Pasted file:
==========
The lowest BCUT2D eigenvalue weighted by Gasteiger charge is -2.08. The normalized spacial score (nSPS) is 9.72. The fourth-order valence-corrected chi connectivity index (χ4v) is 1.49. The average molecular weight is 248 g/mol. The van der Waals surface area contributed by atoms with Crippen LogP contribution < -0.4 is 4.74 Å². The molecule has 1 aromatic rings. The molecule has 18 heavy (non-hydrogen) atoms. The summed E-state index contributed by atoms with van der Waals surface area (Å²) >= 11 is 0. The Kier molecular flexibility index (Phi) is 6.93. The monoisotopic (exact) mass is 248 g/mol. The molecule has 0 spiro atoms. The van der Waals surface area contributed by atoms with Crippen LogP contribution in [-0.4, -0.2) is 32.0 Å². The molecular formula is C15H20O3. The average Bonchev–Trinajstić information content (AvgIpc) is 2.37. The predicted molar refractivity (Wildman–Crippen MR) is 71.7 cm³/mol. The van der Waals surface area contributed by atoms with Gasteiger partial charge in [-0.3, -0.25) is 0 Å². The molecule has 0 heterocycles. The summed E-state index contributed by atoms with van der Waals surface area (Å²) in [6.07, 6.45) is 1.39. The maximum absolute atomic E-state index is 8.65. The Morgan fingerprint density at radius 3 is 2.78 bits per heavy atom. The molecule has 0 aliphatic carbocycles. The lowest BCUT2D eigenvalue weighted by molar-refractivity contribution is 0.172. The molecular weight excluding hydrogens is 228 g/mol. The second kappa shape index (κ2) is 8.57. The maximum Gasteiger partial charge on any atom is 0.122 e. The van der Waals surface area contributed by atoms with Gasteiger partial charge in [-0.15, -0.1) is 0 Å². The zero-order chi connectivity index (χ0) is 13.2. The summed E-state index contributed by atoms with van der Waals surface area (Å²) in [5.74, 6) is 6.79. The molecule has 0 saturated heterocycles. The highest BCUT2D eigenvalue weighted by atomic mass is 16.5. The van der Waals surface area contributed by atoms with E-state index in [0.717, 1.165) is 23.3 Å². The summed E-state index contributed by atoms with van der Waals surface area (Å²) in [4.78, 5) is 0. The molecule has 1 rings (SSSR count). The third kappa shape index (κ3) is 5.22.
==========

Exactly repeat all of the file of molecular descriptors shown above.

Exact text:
The lowest BCUT2D eigenvalue weighted by Gasteiger charge is -2.08. The normalized spacial score (nSPS) is 9.72. The fourth-order valence-corrected chi connectivity index (χ4v) is 1.49. The average molecular weight is 248 g/mol. The van der Waals surface area contributed by atoms with Crippen LogP contribution < -0.4 is 4.74 Å². The molecule has 1 aromatic rings. The molecule has 18 heavy (non-hydrogen) atoms. The summed E-state index contributed by atoms with van der Waals surface area (Å²) >= 11 is 0. The Kier molecular flexibility index (Phi) is 6.93. The monoisotopic (exact) mass is 248 g/mol. The molecule has 0 spiro atoms. The van der Waals surface area contributed by atoms with Crippen LogP contribution in [-0.4, -0.2) is 32.0 Å². The molecular formula is C15H20O3. The average Bonchev–Trinajstić information content (AvgIpc) is 2.37. The predicted molar refractivity (Wildman–Crippen MR) is 71.7 cm³/mol. The van der Waals surface area contributed by atoms with Gasteiger partial charge in [-0.3, -0.25) is 0 Å². The molecule has 0 heterocycles. The summed E-state index contributed by atoms with van der Waals surface area (Å²) in [6.07, 6.45) is 1.39. The maximum absolute atomic E-state index is 8.65. The Morgan fingerprint density at radius 3 is 2.78 bits per heavy atom. The molecule has 0 aliphatic carbocycles. The lowest BCUT2D eigenvalue weighted by molar-refractivity contribution is 0.172. The molecular weight excluding hydrogens is 228 g/mol. The second kappa shape index (κ2) is 8.57. The maximum Gasteiger partial charge on any atom is 0.122 e. The van der Waals surface area contributed by atoms with Gasteiger partial charge in [-0.15, -0.1) is 0 Å². The zero-order chi connectivity index (χ0) is 13.2. The summed E-state index contributed by atoms with van der Waals surface area (Å²) in [5.74, 6) is 6.79. The molecule has 0 saturated heterocycles. The highest BCUT2D eigenvalue weighted by atomic mass is 16.5. The van der Waals surface area contributed by atoms with E-state index in [0.717, 1.165) is 23.3 Å². The summed E-state index contributed by atoms with van der Waals surface area (Å²) in [4.78, 5) is 0. The molecule has 1 rings (SSSR count). The third kappa shape index (κ3) is 5.22.